The next step is getting the paint on all 3 wall shelves. 32"wide and 42"tall should display a lot of the kid's items they have collected.




My love of woodworking was developed during my teenage years working at my Dad's sawmill. My younger brother and I would spend the summer working at the mill while we were out of school. After high school, I attended a local Jr. College where I signed up for a woodworking class to take as an elective. At the time I wanted to be a history teacher, but after taking the wood class I decided I would change my major and become an Industrial Arts Teacher. It was a wise decision for me because it enabled me to do something that I enjoyed. In all my years of teaching, I never had to carry any of my students to the Principals office. I was blessed to have taught some outstanding individuals. 
I spend a lot of time in this 12 X 12 shop in the winter months. I'm still working on hanging some of my clamps.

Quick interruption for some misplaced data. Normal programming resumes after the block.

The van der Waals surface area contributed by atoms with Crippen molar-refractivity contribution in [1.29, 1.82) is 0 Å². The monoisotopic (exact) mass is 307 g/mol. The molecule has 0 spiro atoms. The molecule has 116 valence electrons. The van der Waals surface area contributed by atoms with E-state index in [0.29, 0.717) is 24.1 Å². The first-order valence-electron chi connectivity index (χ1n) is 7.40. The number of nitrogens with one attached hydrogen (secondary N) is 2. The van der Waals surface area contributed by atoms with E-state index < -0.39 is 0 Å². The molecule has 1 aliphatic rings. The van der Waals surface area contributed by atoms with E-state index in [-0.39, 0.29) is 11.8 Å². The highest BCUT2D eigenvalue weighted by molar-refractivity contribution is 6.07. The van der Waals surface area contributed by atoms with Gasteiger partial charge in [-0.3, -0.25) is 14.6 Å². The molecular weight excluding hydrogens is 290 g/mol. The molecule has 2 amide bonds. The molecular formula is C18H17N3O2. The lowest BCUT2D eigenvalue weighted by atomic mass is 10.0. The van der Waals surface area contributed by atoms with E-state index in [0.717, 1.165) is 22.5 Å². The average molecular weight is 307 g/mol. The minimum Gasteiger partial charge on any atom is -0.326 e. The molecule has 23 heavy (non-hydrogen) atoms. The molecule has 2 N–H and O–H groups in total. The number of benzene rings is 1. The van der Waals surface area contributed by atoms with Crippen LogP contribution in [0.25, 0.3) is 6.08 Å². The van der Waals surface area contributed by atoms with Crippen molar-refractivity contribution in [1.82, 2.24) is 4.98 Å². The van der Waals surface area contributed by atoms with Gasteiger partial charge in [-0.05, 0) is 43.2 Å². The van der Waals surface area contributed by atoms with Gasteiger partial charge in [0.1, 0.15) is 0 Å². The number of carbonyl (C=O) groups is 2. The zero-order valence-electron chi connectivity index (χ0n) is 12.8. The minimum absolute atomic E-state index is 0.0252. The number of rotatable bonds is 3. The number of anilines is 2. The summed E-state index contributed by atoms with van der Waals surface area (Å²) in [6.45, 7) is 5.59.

Saturday, January 18, 2020

My New Fishing Buddy

I kicked off my 2020 fly fishing season this afternoon, on Walker County Lake. Little did I know that this year's opening for 2020 would be a memorable one. Why, because I would meet a little guy that was as excited as me to land fish. This eight-year-old name James reminded me of my own grandchildren. James, his sister, and his parents were fishing for catfish and trout using redworms. The parents had landed a couple of catfish but no trout. When James saw me land a nice size trout he ran over close to me and wanted to get a closer look at the fish. His mom told me that he had never seen a trout up close and thank me for letting him touch the rainbow. I saw how excited he was so I told her and her husband that I would be happy to let him land the next three I hope to land. So James waited patiently while I landed my 4 limit trout per fisherman. 
James' little sister wanted to get in on the action; one proud little guy with his sister to offer encouragement! Congrats James on landing some quality trout.
Walker County Lake is beautiful this time of the year. We've had a lot of rain lately causing the water level to be quite high. Even with all the overflow the lake still stays super clear. I'm looking forward to landing some supersize bluegill starting early March on this outstanding bluegill lake!!